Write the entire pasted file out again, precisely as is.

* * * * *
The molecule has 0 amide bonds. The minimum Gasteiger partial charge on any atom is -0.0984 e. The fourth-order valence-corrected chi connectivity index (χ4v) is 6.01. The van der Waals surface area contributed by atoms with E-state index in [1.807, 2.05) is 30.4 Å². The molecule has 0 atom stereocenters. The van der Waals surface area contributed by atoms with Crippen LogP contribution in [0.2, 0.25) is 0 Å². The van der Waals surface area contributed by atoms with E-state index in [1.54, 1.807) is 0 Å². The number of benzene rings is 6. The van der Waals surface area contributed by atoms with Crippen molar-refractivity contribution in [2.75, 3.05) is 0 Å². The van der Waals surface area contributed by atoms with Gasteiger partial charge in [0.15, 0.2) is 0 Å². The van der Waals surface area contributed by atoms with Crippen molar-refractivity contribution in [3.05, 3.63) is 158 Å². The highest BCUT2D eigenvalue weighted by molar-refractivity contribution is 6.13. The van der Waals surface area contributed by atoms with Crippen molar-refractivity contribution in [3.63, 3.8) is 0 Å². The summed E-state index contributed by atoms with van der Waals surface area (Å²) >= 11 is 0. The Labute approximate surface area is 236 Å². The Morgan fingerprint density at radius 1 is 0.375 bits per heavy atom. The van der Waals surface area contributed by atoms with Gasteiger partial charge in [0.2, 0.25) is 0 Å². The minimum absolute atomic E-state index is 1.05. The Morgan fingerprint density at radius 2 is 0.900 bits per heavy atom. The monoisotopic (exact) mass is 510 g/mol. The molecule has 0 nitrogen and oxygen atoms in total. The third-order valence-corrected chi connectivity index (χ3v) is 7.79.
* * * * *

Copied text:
The molecule has 0 amide bonds. The minimum Gasteiger partial charge on any atom is -0.0984 e. The fourth-order valence-corrected chi connectivity index (χ4v) is 6.01. The van der Waals surface area contributed by atoms with E-state index in [1.807, 2.05) is 30.4 Å². The molecule has 0 atom stereocenters. The van der Waals surface area contributed by atoms with Crippen LogP contribution in [0.2, 0.25) is 0 Å². The van der Waals surface area contributed by atoms with E-state index in [1.54, 1.807) is 0 Å². The number of benzene rings is 6. The van der Waals surface area contributed by atoms with Crippen molar-refractivity contribution in [2.75, 3.05) is 0 Å². The van der Waals surface area contributed by atoms with Gasteiger partial charge in [0.15, 0.2) is 0 Å². The van der Waals surface area contributed by atoms with Crippen molar-refractivity contribution in [3.05, 3.63) is 158 Å². The highest BCUT2D eigenvalue weighted by molar-refractivity contribution is 6.13. The van der Waals surface area contributed by atoms with Crippen molar-refractivity contribution in [3.63, 3.8) is 0 Å². The summed E-state index contributed by atoms with van der Waals surface area (Å²) >= 11 is 0. The Labute approximate surface area is 236 Å². The Morgan fingerprint density at radius 1 is 0.375 bits per heavy atom. The van der Waals surface area contributed by atoms with Gasteiger partial charge in [0.2, 0.25) is 0 Å². The minimum absolute atomic E-state index is 1.05. The Morgan fingerprint density at radius 2 is 0.900 bits per heavy atom. The monoisotopic (exact) mass is 510 g/mol. The molecule has 0 nitrogen and oxygen atoms in total. The third-order valence-corrected chi connectivity index (χ3v) is 7.79.